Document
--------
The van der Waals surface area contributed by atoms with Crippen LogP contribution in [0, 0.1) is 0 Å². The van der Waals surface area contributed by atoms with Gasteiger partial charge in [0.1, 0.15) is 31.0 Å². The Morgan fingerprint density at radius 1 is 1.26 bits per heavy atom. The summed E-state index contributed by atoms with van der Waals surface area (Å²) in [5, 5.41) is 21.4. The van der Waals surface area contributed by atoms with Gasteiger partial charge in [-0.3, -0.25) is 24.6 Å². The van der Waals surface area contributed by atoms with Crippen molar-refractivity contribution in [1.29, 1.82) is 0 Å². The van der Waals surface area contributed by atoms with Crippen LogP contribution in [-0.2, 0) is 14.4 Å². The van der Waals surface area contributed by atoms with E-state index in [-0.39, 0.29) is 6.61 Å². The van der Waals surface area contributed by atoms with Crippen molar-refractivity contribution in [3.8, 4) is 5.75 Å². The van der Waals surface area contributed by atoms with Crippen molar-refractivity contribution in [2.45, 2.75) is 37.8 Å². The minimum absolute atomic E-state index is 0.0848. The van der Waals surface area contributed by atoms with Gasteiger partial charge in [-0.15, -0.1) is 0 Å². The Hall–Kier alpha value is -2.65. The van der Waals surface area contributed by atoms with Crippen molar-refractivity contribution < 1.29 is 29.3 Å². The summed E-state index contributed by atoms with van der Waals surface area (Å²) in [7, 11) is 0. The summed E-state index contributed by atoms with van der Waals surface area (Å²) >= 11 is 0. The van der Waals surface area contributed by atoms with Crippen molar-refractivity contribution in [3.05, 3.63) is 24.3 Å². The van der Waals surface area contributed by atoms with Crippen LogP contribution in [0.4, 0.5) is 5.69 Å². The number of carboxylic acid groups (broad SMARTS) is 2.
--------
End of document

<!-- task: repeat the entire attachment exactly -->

The van der Waals surface area contributed by atoms with Crippen LogP contribution in [0, 0.1) is 0 Å². The van der Waals surface area contributed by atoms with Gasteiger partial charge in [0.1, 0.15) is 31.0 Å². The Morgan fingerprint density at radius 1 is 1.26 bits per heavy atom. The summed E-state index contributed by atoms with van der Waals surface area (Å²) in [5, 5.41) is 21.4. The van der Waals surface area contributed by atoms with Gasteiger partial charge in [-0.3, -0.25) is 24.6 Å². The van der Waals surface area contributed by atoms with Crippen molar-refractivity contribution in [1.29, 1.82) is 0 Å². The van der Waals surface area contributed by atoms with Crippen LogP contribution in [-0.2, 0) is 14.4 Å². The van der Waals surface area contributed by atoms with E-state index in [-0.39, 0.29) is 6.61 Å². The van der Waals surface area contributed by atoms with Crippen molar-refractivity contribution in [3.8, 4) is 5.75 Å². The van der Waals surface area contributed by atoms with Crippen molar-refractivity contribution in [2.45, 2.75) is 37.8 Å². The minimum absolute atomic E-state index is 0.0848. The van der Waals surface area contributed by atoms with Gasteiger partial charge in [-0.15, -0.1) is 0 Å². The Hall–Kier alpha value is -2.65. The van der Waals surface area contributed by atoms with Crippen molar-refractivity contribution < 1.29 is 29.3 Å². The summed E-state index contributed by atoms with van der Waals surface area (Å²) in [7, 11) is 0. The summed E-state index contributed by atoms with van der Waals surface area (Å²) >= 11 is 0. The van der Waals surface area contributed by atoms with Crippen molar-refractivity contribution in [3.05, 3.63) is 24.3 Å². The van der Waals surface area contributed by atoms with Crippen LogP contribution in [0.4, 0.5) is 5.69 Å². The number of carboxylic acid groups (broad SMARTS) is 2.